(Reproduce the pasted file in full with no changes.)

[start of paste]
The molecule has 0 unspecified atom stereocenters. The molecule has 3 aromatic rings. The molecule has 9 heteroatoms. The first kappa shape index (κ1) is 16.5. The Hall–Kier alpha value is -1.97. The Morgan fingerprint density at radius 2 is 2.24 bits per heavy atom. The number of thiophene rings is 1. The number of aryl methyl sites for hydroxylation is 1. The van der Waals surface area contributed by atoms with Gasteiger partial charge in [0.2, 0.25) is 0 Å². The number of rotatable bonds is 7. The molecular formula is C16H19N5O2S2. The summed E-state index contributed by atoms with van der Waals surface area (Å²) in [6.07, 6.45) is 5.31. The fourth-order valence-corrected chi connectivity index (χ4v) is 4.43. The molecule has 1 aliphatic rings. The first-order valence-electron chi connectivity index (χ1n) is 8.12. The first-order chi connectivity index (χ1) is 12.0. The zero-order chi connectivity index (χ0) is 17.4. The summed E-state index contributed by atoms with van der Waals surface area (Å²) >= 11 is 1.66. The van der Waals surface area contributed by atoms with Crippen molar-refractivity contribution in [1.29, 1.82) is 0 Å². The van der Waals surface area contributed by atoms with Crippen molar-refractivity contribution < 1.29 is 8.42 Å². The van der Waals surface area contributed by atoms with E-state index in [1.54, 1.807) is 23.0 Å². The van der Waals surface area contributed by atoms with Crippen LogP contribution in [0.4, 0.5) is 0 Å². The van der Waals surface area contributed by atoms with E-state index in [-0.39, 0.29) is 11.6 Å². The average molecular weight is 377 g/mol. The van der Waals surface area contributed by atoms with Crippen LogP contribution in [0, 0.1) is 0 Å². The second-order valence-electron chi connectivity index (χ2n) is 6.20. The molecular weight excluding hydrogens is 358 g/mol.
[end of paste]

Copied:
The molecule has 0 unspecified atom stereocenters. The molecule has 3 aromatic rings. The molecule has 9 heteroatoms. The first kappa shape index (κ1) is 16.5. The Hall–Kier alpha value is -1.97. The Morgan fingerprint density at radius 2 is 2.24 bits per heavy atom. The number of thiophene rings is 1. The number of aryl methyl sites for hydroxylation is 1. The van der Waals surface area contributed by atoms with Gasteiger partial charge in [0.2, 0.25) is 0 Å². The number of rotatable bonds is 7. The molecular formula is C16H19N5O2S2. The summed E-state index contributed by atoms with van der Waals surface area (Å²) in [6.07, 6.45) is 5.31. The fourth-order valence-corrected chi connectivity index (χ4v) is 4.43. The molecule has 1 aliphatic rings. The first-order valence-electron chi connectivity index (χ1n) is 8.12. The first-order chi connectivity index (χ1) is 12.0. The zero-order chi connectivity index (χ0) is 17.4. The summed E-state index contributed by atoms with van der Waals surface area (Å²) >= 11 is 1.66. The van der Waals surface area contributed by atoms with Crippen molar-refractivity contribution in [1.29, 1.82) is 0 Å². The van der Waals surface area contributed by atoms with Crippen molar-refractivity contribution < 1.29 is 8.42 Å². The van der Waals surface area contributed by atoms with E-state index in [1.54, 1.807) is 23.0 Å². The van der Waals surface area contributed by atoms with Crippen LogP contribution in [0.4, 0.5) is 0 Å². The van der Waals surface area contributed by atoms with E-state index in [-0.39, 0.29) is 11.6 Å². The average molecular weight is 377 g/mol. The van der Waals surface area contributed by atoms with Crippen LogP contribution in [0, 0.1) is 0 Å². The second-order valence-electron chi connectivity index (χ2n) is 6.20. The molecular weight excluding hydrogens is 358 g/mol.